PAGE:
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A Spaetzle-like role for nerve growth factor β in vertebrate immunity to Staphylococcus aureus

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Science  31 Oct 2014:
Vol. 346, Issue 6209, pp. 641-646
DOI: 10.1126/science.1258705

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Overcoming staph infections is hardwired

Several evolutionarily conserved components of antistaphylococcal immunity have been identified, using Drosophila as a model organism. However, no vertebrate ortholog has been identified for the Toll ligand Spaetzle, which plays a key role in controlling gram-positive infection in flies. Hepburn et al. have now identified NGF-β as a functional equivalent to Spaetzle in vertebrates. NGF-β acts as a paracrine “alarmin” orchestrating macrophage and neutrophil responses to S. aureus infection. People with deleterious mutations in genes encoding NGF-β or its high-affinity receptor TRKA are predisposed to recurrent and severe staph infections. S. aureus proteins selectively trigger macrophage production of NGF-β, which enhances uptake and superoxide-dependent killing of S. aureus, stimulates proinflammatory cytokine production, and promotes neutrophil recruitment. Moreover, TrkA silencing in vivo increases susceptibility to S. aureus. Thus, the NGF-β–TRKA pathway is a critical, evolutionarily conserved component of vertebrate immunity to S. aureus infection.

Science, this issue p. 641

Abstract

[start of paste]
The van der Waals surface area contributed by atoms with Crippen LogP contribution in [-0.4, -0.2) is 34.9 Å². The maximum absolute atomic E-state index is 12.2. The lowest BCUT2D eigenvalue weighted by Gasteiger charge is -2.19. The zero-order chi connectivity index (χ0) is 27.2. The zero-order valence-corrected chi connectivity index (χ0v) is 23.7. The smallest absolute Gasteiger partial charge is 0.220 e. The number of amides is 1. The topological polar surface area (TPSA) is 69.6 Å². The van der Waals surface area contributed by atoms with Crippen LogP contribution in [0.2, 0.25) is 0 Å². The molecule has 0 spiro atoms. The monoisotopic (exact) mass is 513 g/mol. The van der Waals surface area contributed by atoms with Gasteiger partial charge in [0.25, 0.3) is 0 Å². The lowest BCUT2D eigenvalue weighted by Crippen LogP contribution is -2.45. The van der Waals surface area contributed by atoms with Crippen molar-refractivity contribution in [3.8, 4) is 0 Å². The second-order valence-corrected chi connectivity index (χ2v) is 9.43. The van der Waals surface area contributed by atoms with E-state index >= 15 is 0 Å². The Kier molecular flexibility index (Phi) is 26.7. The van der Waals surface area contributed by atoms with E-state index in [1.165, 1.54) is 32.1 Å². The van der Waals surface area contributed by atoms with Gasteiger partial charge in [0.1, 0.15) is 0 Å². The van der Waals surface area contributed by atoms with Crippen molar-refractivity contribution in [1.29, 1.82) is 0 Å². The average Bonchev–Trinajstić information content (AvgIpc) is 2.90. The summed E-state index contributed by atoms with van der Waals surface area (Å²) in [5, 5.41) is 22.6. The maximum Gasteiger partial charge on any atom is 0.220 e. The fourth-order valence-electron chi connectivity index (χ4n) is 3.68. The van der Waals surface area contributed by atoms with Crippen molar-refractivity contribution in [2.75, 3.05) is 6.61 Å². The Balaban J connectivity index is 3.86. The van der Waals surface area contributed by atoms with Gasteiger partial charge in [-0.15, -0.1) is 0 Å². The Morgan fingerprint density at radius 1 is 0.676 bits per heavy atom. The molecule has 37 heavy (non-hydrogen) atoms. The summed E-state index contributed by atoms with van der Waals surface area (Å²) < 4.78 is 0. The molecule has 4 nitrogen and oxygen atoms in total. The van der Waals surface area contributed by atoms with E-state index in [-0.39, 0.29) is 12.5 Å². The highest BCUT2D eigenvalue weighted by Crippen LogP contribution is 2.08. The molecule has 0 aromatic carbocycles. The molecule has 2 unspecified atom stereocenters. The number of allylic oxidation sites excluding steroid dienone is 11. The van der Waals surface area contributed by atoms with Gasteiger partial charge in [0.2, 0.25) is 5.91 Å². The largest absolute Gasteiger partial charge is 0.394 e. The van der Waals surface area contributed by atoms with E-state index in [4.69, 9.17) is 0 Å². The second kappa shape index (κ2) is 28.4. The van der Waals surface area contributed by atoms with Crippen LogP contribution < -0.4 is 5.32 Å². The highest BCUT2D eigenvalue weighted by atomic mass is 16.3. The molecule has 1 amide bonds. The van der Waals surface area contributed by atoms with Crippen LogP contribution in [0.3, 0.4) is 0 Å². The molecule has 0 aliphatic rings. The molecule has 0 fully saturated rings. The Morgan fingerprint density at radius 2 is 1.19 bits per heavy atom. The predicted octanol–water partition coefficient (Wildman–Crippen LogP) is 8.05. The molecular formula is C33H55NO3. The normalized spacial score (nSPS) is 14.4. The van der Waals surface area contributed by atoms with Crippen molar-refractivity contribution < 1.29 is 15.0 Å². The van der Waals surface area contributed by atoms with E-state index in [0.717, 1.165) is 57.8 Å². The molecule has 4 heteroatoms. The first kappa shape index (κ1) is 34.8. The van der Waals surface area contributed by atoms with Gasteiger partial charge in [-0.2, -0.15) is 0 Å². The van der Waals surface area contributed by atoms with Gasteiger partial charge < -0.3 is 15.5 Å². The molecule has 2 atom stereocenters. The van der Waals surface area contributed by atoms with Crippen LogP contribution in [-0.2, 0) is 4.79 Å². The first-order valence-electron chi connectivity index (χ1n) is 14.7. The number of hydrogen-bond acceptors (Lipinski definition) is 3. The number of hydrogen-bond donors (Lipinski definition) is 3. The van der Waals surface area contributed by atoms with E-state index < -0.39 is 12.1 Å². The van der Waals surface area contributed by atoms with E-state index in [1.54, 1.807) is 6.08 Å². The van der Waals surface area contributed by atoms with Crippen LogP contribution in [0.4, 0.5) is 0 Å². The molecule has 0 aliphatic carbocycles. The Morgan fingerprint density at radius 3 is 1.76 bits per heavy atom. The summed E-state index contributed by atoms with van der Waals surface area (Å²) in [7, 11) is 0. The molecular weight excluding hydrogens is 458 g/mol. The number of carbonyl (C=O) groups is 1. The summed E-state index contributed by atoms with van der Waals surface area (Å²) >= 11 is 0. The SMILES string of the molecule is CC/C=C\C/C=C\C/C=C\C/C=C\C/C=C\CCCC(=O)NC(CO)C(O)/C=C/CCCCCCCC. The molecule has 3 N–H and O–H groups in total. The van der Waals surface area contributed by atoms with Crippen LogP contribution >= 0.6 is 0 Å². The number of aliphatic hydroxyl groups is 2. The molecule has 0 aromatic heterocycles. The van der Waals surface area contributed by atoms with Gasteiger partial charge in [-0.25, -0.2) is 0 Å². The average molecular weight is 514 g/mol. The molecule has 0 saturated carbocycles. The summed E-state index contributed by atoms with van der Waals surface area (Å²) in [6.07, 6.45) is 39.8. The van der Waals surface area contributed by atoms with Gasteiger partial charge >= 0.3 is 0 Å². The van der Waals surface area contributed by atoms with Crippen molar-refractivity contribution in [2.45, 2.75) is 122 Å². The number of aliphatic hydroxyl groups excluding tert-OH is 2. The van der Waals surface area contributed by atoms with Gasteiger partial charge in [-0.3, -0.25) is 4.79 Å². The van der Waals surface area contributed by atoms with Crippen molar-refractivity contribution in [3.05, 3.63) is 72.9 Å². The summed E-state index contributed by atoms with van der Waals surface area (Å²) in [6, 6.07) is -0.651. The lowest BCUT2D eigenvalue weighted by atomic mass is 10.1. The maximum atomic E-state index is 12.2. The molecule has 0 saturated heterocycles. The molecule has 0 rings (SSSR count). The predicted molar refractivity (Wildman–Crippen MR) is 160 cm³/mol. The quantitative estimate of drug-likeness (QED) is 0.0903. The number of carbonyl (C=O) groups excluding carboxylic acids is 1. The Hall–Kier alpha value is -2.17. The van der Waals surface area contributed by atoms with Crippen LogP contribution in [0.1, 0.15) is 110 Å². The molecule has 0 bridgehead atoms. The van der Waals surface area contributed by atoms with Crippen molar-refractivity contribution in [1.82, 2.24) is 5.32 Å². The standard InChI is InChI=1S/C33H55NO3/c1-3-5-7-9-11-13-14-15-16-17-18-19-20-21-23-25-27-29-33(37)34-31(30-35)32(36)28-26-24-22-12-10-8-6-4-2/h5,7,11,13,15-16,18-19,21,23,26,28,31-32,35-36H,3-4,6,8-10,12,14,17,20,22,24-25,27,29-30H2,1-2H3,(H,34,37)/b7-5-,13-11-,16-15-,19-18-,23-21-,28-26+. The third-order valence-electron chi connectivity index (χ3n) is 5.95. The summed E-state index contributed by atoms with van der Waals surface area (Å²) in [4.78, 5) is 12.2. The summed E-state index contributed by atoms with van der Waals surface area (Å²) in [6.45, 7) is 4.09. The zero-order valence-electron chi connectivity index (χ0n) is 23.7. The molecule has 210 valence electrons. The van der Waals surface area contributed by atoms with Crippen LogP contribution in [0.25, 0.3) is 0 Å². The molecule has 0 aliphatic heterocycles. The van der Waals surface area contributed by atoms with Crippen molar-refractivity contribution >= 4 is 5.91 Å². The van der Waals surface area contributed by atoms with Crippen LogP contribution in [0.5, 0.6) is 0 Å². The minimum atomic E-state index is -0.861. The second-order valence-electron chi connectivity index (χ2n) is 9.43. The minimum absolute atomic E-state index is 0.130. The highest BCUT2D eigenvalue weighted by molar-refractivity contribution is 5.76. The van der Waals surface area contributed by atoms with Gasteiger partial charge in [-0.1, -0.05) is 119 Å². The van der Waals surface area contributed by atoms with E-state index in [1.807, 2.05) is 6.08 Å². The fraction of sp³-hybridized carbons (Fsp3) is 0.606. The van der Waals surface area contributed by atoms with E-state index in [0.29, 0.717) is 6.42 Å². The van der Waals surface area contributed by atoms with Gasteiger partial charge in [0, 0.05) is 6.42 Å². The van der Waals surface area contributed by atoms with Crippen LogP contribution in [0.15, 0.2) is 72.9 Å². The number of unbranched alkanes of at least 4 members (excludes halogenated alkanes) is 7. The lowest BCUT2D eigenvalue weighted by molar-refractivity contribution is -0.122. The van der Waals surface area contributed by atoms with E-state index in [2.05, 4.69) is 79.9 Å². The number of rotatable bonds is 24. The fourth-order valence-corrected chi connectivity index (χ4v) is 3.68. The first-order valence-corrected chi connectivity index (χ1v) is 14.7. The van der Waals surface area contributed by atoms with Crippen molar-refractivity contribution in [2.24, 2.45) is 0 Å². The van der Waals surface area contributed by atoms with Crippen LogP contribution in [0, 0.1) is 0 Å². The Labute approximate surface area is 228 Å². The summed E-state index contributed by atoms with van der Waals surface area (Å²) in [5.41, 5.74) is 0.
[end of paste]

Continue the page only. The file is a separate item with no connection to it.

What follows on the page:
Many key components of innate immunity to infection are shared between Drosophila and humans. However, the fly Toll ligand Spaetzle is not thought to have a vertebrate equivalent. We have found that the structurally related cystine-knot protein, nerve growth factor β (NGFβ), plays an unexpected Spaetzle-like role in immunity to Staphylococcus aureus infection in chordates. Deleterious mutations of either human NGFβ or its high-affinity receptor tropomyosin-related kinase receptor A (TRKA) were associated with severe S. aureus infections. NGFβ was released by macrophages in response to S. aureus exoproteins through activation of the NOD-like receptors NLRP3 and NLRC4 and enhanced phagocytosis and superoxide-dependent killing, stimulated proinflammatory cytokine production, and promoted calcium-dependent neutrophil recruitment. TrkA knockdown in zebrafish increased susceptibility to S. aureus infection, confirming an evolutionarily conserved role for NGFβ-TRKA signaling in pathogen-specific host immunity.

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